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You're About to Make a Terrible Mistake

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You're About to Make a Terrible Mistake

How Biases Distort Decision-Making and What You Can Do to Fight Them

Little, Brown Spark,

15 min read
8 take-aways
Audio & text

What's inside?

The power of collaboration can prevent unconscious biases from undermining your strategic planning.

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Olivier Sibony has bad news, worse news and good news. The bad news: unconscious biases undermine your strategic decisions. The worse news: biases are innate, so you have little chance of eliminating them. The good news: when you collaborate, your team members can outsmart each other’s counterproductive biases and learn to make better decisions. Sibony – co-author of Noise with Daniel Kahneman and Cass R. Sunstein – presents a new “decision architecture” that may save you from yourself – and others.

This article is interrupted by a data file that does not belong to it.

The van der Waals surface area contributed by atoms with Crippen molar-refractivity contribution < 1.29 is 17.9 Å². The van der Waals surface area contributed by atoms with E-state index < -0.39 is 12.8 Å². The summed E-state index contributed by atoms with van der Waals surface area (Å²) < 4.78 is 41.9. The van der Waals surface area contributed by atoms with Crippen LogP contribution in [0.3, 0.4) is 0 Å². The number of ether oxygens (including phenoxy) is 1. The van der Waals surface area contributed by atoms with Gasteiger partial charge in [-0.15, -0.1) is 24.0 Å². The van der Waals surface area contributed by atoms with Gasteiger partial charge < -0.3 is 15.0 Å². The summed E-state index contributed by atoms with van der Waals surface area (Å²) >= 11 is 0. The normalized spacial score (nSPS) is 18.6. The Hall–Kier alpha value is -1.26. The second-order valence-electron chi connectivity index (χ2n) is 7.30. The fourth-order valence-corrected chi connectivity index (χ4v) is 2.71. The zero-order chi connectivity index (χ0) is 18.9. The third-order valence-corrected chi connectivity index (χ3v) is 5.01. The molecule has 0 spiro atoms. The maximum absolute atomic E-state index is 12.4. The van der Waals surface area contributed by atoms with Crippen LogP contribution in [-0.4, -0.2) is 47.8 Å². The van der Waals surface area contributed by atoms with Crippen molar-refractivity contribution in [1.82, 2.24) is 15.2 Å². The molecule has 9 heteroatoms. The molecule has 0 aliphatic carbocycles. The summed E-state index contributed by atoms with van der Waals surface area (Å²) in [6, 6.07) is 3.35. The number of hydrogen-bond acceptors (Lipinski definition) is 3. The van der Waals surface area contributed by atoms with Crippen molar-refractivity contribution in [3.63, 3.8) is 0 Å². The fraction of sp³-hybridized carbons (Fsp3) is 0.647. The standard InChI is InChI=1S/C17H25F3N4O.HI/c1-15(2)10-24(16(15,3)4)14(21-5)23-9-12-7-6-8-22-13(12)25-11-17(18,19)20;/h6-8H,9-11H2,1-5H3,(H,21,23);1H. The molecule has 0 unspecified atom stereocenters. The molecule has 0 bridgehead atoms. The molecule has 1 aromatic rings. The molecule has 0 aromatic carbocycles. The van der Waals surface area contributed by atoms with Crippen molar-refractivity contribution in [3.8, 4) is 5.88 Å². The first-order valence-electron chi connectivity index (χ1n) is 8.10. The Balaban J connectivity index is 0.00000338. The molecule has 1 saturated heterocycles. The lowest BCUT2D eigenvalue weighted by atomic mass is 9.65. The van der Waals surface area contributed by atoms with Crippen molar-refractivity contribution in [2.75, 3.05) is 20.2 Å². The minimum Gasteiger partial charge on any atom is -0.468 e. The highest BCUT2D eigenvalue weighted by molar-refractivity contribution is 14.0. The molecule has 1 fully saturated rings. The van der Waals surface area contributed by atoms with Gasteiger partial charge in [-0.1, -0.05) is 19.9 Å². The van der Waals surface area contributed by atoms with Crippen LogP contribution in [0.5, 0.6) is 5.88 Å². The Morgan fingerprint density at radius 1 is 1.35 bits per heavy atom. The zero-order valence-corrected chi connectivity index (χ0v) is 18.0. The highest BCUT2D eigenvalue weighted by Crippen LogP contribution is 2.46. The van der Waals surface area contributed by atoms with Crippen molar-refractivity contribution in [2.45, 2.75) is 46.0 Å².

Biases and other cognitive distortions undermine strategic decision-making. 

Most poor business decisions reflect cognitive traps that snare even competent, experienced executives. These mistakes result from unconscious cognitive biases.

In most situations, biases assist decision-making. The human bias toward finding patterns, for example, allows you to learn from experience and to assess new situations by comparing them to similar situations from the past. But biases can also lead to errors. When you categorize a new situation due to its similarities to a previous experience, you may overlook important differences.

Many businesses seek to curb the harmful effects of biases, such as by offering training to help employees recognize and manage their biases. Some governmental organizations use biases as a “nudge” to shape behavior for the common good. The United Kingdom’s government, for example, used the nudge concept to modify public conduct in health, tax compliance and trash disposal.

A third approach uses the tenets of behavioral science to mitigate the destructive influence of bias on strategic...

About the Author

Olivier Sibony is a professor at HEC Paris and an Associate Fellow of the Saïd Business School at Oxford University. He also co-wrote Cracked It!: How to Solve Big Problems and Sell Solutions like Top Strategy Consultants with Bernard Garrette and Corey Phelps.

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